So what would you do? What would you do if you discovered, finally, what your life was really all about, what you were put on earth to do…and realised that this put you at odds with your partner, your children and the whole way in which your society was structured? Would you ignore your vision as unrealistic? Grasp it with both hands regardless of the consequences? Or work out a messy compromise, that takes you part-way to your goal, but may exact an uncomfortable price?
In Genesis 25 the pregnant Rebekah asks an existential question: “If so, why – this – am I?” (Im ken, lama, zeh, anochi?) This is often interpreted as complaining about her pregnancy, but the text doesn’t say she’s in pain. It feels like a much more profound question about what her purpose is in life. And like many people with existential questions about the meaning of their life, Rebekah ends up in conversation with God; not just God, but with Y-H-V-H, that sense of God that is actually a version of the Hebrew verb “to be”. She begins by wondering what her life is all about and begins a process that ends up in a spiritual encounter, during which she comes to an understanding about how history needs to unfold, and maybe intuits, even before her sons are born, what her role needs to be in making this happen.
Rebekah doesn’t talk to her husband about her anxiety – she goes straight to God who speaks to her directly and tells her that her elder child shall serve the younger1. It’s a hint that she needs more out of life than bearing two children – she needs to be involved in the unfolding of the covenantal promise.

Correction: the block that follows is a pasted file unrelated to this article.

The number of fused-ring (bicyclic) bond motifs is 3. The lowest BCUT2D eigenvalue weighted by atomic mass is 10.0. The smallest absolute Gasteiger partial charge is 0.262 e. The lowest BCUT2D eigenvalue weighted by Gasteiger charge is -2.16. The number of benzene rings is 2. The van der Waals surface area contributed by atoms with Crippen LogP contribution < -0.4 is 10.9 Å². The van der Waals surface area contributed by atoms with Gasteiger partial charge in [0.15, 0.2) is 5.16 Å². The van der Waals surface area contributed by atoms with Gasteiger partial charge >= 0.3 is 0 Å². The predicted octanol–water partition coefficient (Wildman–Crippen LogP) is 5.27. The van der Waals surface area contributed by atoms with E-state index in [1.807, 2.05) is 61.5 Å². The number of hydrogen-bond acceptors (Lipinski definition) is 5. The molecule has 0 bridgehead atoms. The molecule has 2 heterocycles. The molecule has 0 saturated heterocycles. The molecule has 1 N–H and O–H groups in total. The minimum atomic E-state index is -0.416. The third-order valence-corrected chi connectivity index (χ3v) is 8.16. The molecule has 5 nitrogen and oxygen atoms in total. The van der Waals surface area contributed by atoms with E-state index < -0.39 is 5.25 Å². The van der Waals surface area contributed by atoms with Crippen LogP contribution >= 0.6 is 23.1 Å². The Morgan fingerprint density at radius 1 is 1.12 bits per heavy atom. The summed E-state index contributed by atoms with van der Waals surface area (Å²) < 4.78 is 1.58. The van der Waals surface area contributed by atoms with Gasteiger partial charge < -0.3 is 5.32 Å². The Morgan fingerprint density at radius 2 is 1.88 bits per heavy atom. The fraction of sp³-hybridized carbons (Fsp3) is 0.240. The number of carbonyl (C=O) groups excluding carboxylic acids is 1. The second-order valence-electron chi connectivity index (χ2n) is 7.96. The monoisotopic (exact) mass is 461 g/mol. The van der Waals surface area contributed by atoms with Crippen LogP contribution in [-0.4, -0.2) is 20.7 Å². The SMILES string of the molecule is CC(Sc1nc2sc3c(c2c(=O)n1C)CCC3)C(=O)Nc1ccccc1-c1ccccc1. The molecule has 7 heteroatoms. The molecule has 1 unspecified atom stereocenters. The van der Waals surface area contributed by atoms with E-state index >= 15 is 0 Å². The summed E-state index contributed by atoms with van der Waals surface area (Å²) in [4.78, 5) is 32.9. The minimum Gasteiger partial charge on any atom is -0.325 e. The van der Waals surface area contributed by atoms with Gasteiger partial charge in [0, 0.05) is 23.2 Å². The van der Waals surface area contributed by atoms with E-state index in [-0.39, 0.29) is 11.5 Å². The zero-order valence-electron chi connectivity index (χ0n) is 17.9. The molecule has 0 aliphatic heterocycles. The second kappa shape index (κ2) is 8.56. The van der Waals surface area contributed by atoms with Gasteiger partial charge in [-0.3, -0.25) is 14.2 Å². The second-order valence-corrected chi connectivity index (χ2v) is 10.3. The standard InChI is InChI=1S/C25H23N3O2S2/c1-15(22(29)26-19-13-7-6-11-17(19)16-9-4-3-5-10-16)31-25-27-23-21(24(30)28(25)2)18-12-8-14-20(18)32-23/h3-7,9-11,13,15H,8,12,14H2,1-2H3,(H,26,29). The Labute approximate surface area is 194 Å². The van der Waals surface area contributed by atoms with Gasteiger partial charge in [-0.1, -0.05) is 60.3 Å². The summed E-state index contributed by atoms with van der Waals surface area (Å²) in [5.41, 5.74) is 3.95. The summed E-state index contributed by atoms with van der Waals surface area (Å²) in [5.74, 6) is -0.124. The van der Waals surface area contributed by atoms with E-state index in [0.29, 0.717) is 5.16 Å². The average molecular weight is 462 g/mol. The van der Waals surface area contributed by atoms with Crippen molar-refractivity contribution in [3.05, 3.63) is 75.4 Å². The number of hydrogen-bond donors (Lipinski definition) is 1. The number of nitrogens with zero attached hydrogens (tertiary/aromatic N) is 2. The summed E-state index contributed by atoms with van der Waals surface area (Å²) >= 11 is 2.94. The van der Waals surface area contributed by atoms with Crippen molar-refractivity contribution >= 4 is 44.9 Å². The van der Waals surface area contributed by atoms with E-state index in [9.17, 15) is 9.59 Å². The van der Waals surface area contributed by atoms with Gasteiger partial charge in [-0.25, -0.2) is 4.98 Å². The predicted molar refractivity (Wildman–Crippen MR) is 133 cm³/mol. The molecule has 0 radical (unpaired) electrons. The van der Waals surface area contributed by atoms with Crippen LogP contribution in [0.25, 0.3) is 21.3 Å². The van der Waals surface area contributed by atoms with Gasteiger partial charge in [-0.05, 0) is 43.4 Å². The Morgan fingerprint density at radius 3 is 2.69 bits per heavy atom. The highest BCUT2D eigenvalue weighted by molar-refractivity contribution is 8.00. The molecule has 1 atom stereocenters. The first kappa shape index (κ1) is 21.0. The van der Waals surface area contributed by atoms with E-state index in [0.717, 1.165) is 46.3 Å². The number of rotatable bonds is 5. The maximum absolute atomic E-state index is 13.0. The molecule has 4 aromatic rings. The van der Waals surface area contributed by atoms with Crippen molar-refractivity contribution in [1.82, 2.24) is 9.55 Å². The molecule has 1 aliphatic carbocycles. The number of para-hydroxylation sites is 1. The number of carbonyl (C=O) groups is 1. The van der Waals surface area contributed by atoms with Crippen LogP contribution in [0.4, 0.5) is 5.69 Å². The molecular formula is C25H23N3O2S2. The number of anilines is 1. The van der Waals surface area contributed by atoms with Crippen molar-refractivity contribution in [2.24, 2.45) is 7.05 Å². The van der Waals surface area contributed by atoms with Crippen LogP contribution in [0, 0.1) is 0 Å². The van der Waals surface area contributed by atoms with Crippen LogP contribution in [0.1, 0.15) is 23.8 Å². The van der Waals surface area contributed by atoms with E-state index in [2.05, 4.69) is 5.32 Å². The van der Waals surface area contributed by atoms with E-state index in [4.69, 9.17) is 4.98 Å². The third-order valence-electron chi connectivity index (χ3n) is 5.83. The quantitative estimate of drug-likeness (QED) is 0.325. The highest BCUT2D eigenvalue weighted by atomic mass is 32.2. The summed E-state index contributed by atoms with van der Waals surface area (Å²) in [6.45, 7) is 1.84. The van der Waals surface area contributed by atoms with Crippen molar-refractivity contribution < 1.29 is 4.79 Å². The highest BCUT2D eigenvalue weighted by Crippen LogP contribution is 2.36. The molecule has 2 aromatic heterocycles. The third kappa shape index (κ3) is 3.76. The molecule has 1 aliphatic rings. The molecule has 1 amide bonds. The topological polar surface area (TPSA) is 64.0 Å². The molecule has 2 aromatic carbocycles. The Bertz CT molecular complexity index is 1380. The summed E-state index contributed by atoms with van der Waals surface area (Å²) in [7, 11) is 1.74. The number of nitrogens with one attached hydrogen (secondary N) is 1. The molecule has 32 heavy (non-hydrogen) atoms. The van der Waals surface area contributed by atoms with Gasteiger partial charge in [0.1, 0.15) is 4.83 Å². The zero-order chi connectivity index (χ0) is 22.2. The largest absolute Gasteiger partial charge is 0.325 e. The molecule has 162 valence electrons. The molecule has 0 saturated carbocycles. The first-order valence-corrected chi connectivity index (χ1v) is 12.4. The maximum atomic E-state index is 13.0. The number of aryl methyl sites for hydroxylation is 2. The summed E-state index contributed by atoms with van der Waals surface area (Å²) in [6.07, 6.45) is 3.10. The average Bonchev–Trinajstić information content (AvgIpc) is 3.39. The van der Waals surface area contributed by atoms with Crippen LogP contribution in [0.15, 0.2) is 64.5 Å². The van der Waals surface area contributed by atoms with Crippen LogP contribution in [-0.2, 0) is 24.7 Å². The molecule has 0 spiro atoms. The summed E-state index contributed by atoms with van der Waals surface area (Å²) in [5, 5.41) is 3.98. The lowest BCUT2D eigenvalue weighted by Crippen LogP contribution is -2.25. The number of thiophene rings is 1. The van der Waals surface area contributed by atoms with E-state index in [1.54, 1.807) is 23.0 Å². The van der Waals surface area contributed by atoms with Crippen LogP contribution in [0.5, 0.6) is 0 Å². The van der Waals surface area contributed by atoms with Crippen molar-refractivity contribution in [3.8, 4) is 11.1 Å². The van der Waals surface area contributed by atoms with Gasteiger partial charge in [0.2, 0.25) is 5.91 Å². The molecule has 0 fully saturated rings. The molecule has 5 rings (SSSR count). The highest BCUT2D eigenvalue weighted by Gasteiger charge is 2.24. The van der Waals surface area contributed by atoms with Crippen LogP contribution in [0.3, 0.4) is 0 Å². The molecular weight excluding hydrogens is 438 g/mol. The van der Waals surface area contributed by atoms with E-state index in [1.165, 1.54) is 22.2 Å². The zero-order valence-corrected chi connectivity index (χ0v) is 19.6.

We do not know whether Rebekah wanted children. In her time and culture, it was not a question that anyone would have asked – children were a married woman’s reason for existence and the only way of ensuring status in a polygamous society. But we can assume that she was a very young woman, probably a teenager, when Abraham’s servant found her at the well. The speed with which she agrees to leave with him, despite her family wanting her to stay2 , suggest someone in need of adventure and a strong desire to escape from home. Unlike her future daughter-in-law Rachel, she does not plead with God to make her pregnant – it is Isaac who makes that request. Rebekah, I think, is more concerned with making history and ensuring that her vision survives.
So the machinations and deceptions involved in making sure her younger, favoured son gets his brother’s blessing need to be seen in the context of a woman who has been given a sacred mission to make sure history continues to evolve. If Esau were to get the birthright and blessing and Jacob stay at home, then Jacob would never meet Rachel and Leah, and would have no transformative encounter with an angel, turning him into Yisrael. It is in running away that Jacob finds himself. Sometimes there are only hard choices to be made. Sometimes you just need to work with what you’ve got.
Carol Meyers3 notes Rebekah has informal power rather than formal authority, telling Jacob three times: shema be’koli (listen to me); when she first tells Jacob of her plan, when he argues against her, and when she sends him away to escape Esau’s death threats. She has power over her youngest son and that’s what she uses. Rebekah pulls her family apart and as far as we know never sees her younger son again, but she fulfils the promise God made to her and in so doing makes sense of her own life.